Government officials and economists, expecting an influx of foreign investment, deemed mining revenues as a reliable way out of an oil-dependent economy.
Fast forward to date, the sector has staged an underwhelming performance and accounts for only 5-7% of the Iran’s GDP. This is while mineral trade volume and value have been continuously on the rise for the past two years, accounting for close to 30% of Iran’s total non-oil trade.
Exports in the last fiscal year (March 2016-17) amounted to 57.68 million tons worth $7 billion, up 38% and 17% year-on-year. They have also grown 5.5% and 3.1% YOY in the seven months of the current Iranian year (March 21-Oct. 22) to 39.1 million tons valued at $5.41 billion.
Mining companies account for 15-20% of the total 4.1-quadrillion-rial ($102.54 billion) value of Iran’s stock market, according to the Persian daily Donya-e-Eqtesad.
Their market cap is poised to increase further, following the past few months of global price growth. In fact, mining firms, and especially base metal producers were the primary drivers of Tehran Stock Exchange’s growth in the second quarter of the year. The sector is also highly attractive in terms of reserves.
Iran is home to 68 types of minerals with more than 37 billion tons of proven reserves and 57 billion tons of potential reserves.
According to the US Geological Survey, Iran holds the world's largest zinc, ninth largest copper, 10th largest iron ore, fifth largest gypsum and barite and 10th largest uranium reserves. Overall, Iran is home to more than 7% of global mineral reserves.
Yet, the sector’s revenues are still dwarfed by energy exports. Tehran reportedly earned about $25 billion from crude oil exports in the last fiscal year and is forecast to earn up to $41 billion from oil and gas condensate shipments by the end of this year, according to Oil Minister Bijan Namdar Zanganeh.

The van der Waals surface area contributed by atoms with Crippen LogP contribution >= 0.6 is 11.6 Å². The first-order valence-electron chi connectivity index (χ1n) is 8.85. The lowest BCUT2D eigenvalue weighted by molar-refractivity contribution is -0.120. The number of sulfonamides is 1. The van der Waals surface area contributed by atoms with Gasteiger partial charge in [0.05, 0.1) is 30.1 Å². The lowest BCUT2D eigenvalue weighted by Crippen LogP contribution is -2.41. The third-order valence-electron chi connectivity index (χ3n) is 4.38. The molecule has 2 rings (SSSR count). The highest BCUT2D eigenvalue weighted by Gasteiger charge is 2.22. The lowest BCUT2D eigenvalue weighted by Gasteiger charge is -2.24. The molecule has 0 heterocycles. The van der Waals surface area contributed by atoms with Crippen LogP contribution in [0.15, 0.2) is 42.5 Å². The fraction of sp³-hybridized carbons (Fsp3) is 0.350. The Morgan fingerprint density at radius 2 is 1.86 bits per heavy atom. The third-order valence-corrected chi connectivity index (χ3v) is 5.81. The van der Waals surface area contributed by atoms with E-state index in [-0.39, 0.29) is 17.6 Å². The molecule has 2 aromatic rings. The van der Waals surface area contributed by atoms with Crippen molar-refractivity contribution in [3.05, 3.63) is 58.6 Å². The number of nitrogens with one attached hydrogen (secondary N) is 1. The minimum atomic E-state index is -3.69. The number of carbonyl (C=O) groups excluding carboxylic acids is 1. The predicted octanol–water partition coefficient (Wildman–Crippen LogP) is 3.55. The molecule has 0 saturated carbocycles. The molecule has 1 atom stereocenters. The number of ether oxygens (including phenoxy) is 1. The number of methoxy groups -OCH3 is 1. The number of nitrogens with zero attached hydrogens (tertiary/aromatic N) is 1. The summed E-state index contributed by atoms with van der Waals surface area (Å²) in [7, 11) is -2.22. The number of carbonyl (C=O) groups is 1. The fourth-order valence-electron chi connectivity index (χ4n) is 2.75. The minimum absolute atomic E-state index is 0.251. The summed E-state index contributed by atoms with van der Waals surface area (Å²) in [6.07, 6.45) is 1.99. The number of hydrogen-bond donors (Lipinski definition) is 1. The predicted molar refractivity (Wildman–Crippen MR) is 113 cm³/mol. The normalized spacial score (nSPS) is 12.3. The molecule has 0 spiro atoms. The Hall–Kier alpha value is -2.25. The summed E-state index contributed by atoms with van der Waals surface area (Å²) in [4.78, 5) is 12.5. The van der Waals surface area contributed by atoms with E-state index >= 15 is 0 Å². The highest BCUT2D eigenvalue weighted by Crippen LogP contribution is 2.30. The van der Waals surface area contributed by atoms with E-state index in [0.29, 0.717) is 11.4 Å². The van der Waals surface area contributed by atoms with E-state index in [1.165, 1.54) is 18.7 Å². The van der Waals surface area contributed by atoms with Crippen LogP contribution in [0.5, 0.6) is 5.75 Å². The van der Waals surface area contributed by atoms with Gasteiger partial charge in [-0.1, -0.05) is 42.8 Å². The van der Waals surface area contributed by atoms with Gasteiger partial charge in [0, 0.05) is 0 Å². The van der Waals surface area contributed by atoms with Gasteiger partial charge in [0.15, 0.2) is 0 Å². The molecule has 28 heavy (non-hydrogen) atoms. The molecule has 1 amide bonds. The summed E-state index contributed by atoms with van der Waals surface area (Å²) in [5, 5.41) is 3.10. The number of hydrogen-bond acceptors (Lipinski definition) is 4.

It would be unreasonable to expect mining revenues to catch up with the main driver of the Iranian economy in just two years. The growth recorded so far, however, is still far from the expected post-sanction windfall.
It can be argued that the sanctions, despite all the damage they inflicted on the economy, were not the main cause of industry's slow motion. It was in fact an ever-fluctuating business environment that impeded any sustained, considerable growth in the sector.
Increasing Risks on Lack of Consistent Policymaking
It’s common for the government and the private sector to clash over their interests. One pushes with legislative measures and the other through lobbying to have things their way; one side eventually prevails and sets a new status quo, and everyone eventually adapts.
In Iran, though, things are usually up in the air. No policy is final, even in the short run; political developments bring about sudden tectonic shifts, new administrations and ministers tend to overwrite their predecessors’ decisions and expert opinions are either unheard or unutilized. In the end, this causes unforeseeable, unavoidable costs for businesses and leads to underperformance.
For instance, the government has been waging a war on the sale of unprocessed materials by miners for the past two years. Officials insist that miners should move toward production of higher value-added goods and refrain from exporting base products such as granular ores, while miners argue that subdued local demand and their cash-strapped condition leave them with no other choice but to focus on shipments abroad.
The dispute has not been resolved, but it cooled down when the new Minister of Industries, Mining and Trade Mohammad Shariatmadari came into office. The ministry under the leadership of his predecessor Mohammad Reza Nematzadeh was planning to implement a 10% export duty on iron ore and sponge iron this fiscal year.
It never happened though, much as the threat is still looming. And that risk, among many others, simply prevents new investments going into the sector. Why operate an iron mine when the main source of revenues in an escalating boom period might suddenly get blocked?